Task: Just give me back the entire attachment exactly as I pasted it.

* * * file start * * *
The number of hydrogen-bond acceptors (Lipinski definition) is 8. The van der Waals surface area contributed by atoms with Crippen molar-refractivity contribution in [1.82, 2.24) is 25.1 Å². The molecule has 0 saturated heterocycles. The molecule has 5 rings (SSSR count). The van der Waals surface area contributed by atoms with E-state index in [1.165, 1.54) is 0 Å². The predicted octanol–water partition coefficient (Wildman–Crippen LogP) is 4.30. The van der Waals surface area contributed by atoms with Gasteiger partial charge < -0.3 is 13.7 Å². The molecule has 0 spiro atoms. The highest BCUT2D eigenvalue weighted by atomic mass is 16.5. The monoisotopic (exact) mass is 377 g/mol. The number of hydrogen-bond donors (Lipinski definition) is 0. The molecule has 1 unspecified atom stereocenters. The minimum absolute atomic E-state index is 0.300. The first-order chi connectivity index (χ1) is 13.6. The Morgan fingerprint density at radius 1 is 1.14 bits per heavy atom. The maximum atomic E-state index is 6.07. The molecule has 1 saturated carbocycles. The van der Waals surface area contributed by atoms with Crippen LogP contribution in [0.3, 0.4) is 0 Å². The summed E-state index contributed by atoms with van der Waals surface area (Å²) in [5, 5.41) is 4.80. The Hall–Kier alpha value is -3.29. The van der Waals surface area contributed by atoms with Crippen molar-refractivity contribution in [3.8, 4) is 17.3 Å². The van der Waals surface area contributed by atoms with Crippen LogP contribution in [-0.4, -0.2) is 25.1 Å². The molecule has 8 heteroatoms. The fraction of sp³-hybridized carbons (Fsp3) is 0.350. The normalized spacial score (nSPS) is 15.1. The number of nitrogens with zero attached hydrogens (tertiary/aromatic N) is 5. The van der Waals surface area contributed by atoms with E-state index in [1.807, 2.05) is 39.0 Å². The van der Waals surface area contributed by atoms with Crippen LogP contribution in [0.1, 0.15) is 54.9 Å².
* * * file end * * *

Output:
The number of hydrogen-bond acceptors (Lipinski definition) is 8. The van der Waals surface area contributed by atoms with Crippen molar-refractivity contribution in [1.82, 2.24) is 25.1 Å². The molecule has 0 saturated heterocycles. The molecule has 5 rings (SSSR count). The van der Waals surface area contributed by atoms with E-state index in [1.165, 1.54) is 0 Å². The predicted octanol–water partition coefficient (Wildman–Crippen LogP) is 4.30. The van der Waals surface area contributed by atoms with Gasteiger partial charge < -0.3 is 13.7 Å². The molecule has 0 spiro atoms. The highest BCUT2D eigenvalue weighted by atomic mass is 16.5. The monoisotopic (exact) mass is 377 g/mol. The number of hydrogen-bond donors (Lipinski definition) is 0. The molecule has 1 unspecified atom stereocenters. The minimum absolute atomic E-state index is 0.300. The first-order chi connectivity index (χ1) is 13.6. The Morgan fingerprint density at radius 1 is 1.14 bits per heavy atom. The maximum atomic E-state index is 6.07. The molecule has 1 saturated carbocycles. The van der Waals surface area contributed by atoms with Crippen LogP contribution in [0.3, 0.4) is 0 Å². The summed E-state index contributed by atoms with van der Waals surface area (Å²) in [5, 5.41) is 4.80. The Hall–Kier alpha value is -3.29. The van der Waals surface area contributed by atoms with Crippen molar-refractivity contribution in [3.8, 4) is 17.3 Å². The van der Waals surface area contributed by atoms with Crippen LogP contribution in [-0.4, -0.2) is 25.1 Å². The molecule has 8 heteroatoms. The fraction of sp³-hybridized carbons (Fsp3) is 0.350. The normalized spacial score (nSPS) is 15.1. The number of nitrogens with zero attached hydrogens (tertiary/aromatic N) is 5. The van der Waals surface area contributed by atoms with E-state index in [1.807, 2.05) is 39.0 Å². The van der Waals surface area contributed by atoms with Crippen LogP contribution in [0.1, 0.15) is 54.9 Å².